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5 FAQ’s About North Carolina Divorce Law

If you are seeking a divorce in North Carolina, you will have several legal questions that you want answered before you begin the divorce process. This is not unusual. Some of the most frequently asked questions about divorce have been answered below by our local Concord family lawyer, James DeMay.

1. Is North Carolina A No Fault State?

North Carolina is a No Fault and At Fault state for divorce. Depending on the situation, you may file for either one. Each of these types of divorces has specific legal requirements. You should speak with a local family lawyer to see which type of divorce applies to your situation.

2. What Is A No Fault Divorce?

When you file for divorce in NC using the No Fault laws, there does not have to be any specific reason for the divorce. Most people refer to these types of divorce actions as “Irreconcilable differences.” North Carolina law, however, requires that the couple remain separated for a period of one year prior to the divorce being granted. Under the law, separated is defined as living in two different residences for this period of time with the intent of not reconciling.

3. What Is An At Fault Divorce?

North Carolina law allows people under certain circumstances to avoid the one year waiting period or a divorce. These people are granted a divorce if:

  • There is physical, mental, or emotional abuse that makes life unbearable.
  • One person in the couple abandoned the family
  • A spouse turns the other spouse out into the street in a malicious manner
  • One spouse imposes intolerable indignities on the other spouse
  • One spouse becomes an excessive user of drugs or alcohol making life unbearable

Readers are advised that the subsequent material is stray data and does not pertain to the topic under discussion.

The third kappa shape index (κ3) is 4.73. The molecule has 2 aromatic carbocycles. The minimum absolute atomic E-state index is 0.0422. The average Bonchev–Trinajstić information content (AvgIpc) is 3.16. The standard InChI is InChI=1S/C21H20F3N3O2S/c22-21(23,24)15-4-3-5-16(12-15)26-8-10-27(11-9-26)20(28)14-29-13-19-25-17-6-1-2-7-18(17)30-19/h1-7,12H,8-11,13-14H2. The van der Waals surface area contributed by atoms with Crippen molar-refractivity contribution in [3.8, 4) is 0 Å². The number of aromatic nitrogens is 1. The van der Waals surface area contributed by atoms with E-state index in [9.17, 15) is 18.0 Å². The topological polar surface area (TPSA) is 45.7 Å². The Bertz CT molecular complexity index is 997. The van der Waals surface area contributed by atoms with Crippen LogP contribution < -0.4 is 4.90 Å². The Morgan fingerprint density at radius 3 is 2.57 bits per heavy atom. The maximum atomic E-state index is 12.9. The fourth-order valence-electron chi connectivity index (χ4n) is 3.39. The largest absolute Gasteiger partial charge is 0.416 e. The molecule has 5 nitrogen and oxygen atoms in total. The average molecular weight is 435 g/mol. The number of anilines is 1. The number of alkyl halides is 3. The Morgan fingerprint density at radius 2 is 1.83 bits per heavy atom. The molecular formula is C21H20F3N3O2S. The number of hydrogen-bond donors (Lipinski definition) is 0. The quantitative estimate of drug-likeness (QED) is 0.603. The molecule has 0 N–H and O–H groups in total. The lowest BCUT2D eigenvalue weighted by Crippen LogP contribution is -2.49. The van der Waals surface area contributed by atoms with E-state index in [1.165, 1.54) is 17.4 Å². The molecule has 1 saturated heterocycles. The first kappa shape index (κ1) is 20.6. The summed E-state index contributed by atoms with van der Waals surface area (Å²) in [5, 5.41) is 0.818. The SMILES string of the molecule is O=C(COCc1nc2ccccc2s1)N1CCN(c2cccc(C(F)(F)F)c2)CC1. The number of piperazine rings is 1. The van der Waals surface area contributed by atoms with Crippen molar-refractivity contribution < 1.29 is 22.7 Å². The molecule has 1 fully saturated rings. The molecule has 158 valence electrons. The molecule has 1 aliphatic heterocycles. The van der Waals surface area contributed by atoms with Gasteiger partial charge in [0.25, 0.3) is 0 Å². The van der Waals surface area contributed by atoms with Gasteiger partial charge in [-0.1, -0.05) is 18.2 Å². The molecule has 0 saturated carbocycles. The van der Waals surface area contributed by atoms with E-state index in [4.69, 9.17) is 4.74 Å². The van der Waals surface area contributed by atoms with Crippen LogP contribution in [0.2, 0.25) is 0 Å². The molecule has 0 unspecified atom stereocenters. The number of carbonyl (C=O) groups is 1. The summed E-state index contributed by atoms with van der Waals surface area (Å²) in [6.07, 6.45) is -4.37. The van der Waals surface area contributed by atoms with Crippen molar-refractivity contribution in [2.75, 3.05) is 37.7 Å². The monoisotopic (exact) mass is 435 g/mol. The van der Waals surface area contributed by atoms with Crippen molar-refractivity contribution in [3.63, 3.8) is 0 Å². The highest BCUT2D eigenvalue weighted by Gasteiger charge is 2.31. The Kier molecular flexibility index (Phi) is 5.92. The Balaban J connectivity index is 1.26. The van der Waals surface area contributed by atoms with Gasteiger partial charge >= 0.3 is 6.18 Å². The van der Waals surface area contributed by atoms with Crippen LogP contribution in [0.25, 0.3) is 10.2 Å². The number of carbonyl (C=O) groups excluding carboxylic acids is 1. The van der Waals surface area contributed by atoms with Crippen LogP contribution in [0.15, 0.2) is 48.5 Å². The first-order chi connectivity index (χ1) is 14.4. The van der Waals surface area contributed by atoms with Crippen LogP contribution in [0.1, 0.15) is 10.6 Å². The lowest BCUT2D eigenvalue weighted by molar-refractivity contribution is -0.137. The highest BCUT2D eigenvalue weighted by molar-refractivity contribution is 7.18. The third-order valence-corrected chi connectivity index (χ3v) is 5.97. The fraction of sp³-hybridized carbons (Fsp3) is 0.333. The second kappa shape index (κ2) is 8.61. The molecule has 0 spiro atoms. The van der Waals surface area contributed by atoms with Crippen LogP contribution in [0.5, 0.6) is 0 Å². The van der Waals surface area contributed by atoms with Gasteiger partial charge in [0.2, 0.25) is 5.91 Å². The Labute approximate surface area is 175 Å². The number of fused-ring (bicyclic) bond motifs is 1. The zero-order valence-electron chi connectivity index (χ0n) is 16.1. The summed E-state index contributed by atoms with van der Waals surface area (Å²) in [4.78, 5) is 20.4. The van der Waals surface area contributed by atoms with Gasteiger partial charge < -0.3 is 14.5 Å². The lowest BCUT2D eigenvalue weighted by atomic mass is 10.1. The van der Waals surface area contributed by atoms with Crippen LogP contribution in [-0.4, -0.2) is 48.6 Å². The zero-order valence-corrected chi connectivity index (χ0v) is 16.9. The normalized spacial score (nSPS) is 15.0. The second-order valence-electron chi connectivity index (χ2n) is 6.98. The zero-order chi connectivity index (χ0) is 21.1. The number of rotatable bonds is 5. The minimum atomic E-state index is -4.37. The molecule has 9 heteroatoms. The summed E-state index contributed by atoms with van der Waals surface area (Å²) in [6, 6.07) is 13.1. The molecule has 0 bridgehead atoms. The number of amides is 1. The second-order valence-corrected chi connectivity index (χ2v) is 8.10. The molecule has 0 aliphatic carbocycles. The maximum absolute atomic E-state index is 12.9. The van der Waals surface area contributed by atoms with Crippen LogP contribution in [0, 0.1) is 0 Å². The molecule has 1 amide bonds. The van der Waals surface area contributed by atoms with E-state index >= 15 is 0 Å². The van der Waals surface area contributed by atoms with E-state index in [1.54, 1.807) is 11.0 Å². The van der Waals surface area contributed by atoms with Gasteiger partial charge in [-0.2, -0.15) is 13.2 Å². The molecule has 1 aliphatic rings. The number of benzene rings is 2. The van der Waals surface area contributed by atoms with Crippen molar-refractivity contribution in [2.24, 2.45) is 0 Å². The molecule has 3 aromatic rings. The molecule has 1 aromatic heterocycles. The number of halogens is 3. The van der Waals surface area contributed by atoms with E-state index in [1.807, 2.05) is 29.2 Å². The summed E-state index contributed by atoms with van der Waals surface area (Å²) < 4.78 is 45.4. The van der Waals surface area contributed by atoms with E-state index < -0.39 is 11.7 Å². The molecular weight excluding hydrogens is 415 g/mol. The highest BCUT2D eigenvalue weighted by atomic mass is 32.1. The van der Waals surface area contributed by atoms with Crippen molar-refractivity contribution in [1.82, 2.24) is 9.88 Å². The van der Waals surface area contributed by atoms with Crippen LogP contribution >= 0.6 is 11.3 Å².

• One spouse commits adultery

Our Concord divorce attorneys will explain to you which type of divorce you should seek and what the process is for either type of case.

4. My Spouse Does Not Want A Divorce – Now What?

Under North Carolina No Fault divorce laws, both parties do not have to consent to the divorce. The only two requirements that must be met in a No Fault divorce is that the separation for one year has been completed and that at least one party has been a resident of the state for at least six months.

5. What About All The Nitty Gritty?

Before you file for divorce in NC, you will have negotiated with your former spouse about all the “nitty gritty” details. This will include division of assets and debts, spousal support and obligations, child custody and support, as well as other details. This is one of the reasons that a divorce takes time to settle. The best thing to do is enter into your separation with a formal separation agreement and that way everything is being settled during the separation period and the divorce can process quickly.

If you are facing a divorce in North Carolina, call our trusted and experienced divorce attorneys today and schedule an appointment for a case review.